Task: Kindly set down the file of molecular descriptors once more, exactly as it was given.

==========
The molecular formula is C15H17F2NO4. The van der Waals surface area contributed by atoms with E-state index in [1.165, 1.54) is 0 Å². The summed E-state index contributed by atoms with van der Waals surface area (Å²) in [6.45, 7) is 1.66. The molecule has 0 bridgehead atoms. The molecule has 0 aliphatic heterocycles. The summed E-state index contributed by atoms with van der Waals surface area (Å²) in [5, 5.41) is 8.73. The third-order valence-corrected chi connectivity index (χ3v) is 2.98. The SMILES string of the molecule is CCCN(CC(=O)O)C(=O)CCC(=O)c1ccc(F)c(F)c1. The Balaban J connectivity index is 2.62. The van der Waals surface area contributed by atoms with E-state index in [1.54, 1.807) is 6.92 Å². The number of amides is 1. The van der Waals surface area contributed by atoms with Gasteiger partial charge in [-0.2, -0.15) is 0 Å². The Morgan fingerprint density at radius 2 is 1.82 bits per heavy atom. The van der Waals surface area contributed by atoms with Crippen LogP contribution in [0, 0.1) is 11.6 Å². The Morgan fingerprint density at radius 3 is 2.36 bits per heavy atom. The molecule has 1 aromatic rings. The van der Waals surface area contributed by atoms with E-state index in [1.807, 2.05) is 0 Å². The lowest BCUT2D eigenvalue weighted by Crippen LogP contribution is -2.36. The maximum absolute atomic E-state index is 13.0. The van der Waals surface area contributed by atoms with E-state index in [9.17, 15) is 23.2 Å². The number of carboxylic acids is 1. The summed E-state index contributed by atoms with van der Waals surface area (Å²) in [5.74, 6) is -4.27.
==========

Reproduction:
The molecular formula is C15H17F2NO4. The van der Waals surface area contributed by atoms with E-state index in [1.165, 1.54) is 0 Å². The summed E-state index contributed by atoms with van der Waals surface area (Å²) in [6.45, 7) is 1.66. The molecule has 0 bridgehead atoms. The molecule has 0 aliphatic heterocycles. The summed E-state index contributed by atoms with van der Waals surface area (Å²) in [5, 5.41) is 8.73. The third-order valence-corrected chi connectivity index (χ3v) is 2.98. The SMILES string of the molecule is CCCN(CC(=O)O)C(=O)CCC(=O)c1ccc(F)c(F)c1. The Balaban J connectivity index is 2.62. The van der Waals surface area contributed by atoms with E-state index in [1.54, 1.807) is 6.92 Å². The number of amides is 1. The van der Waals surface area contributed by atoms with Gasteiger partial charge in [-0.2, -0.15) is 0 Å². The Morgan fingerprint density at radius 2 is 1.82 bits per heavy atom. The van der Waals surface area contributed by atoms with Crippen LogP contribution in [0, 0.1) is 11.6 Å². The Morgan fingerprint density at radius 3 is 2.36 bits per heavy atom. The molecule has 1 aromatic rings. The van der Waals surface area contributed by atoms with E-state index in [1.807, 2.05) is 0 Å². The lowest BCUT2D eigenvalue weighted by Crippen LogP contribution is -2.36. The maximum absolute atomic E-state index is 13.0. The van der Waals surface area contributed by atoms with E-state index in [9.17, 15) is 23.2 Å². The number of carboxylic acids is 1. The summed E-state index contributed by atoms with van der Waals surface area (Å²) in [5.74, 6) is -4.27.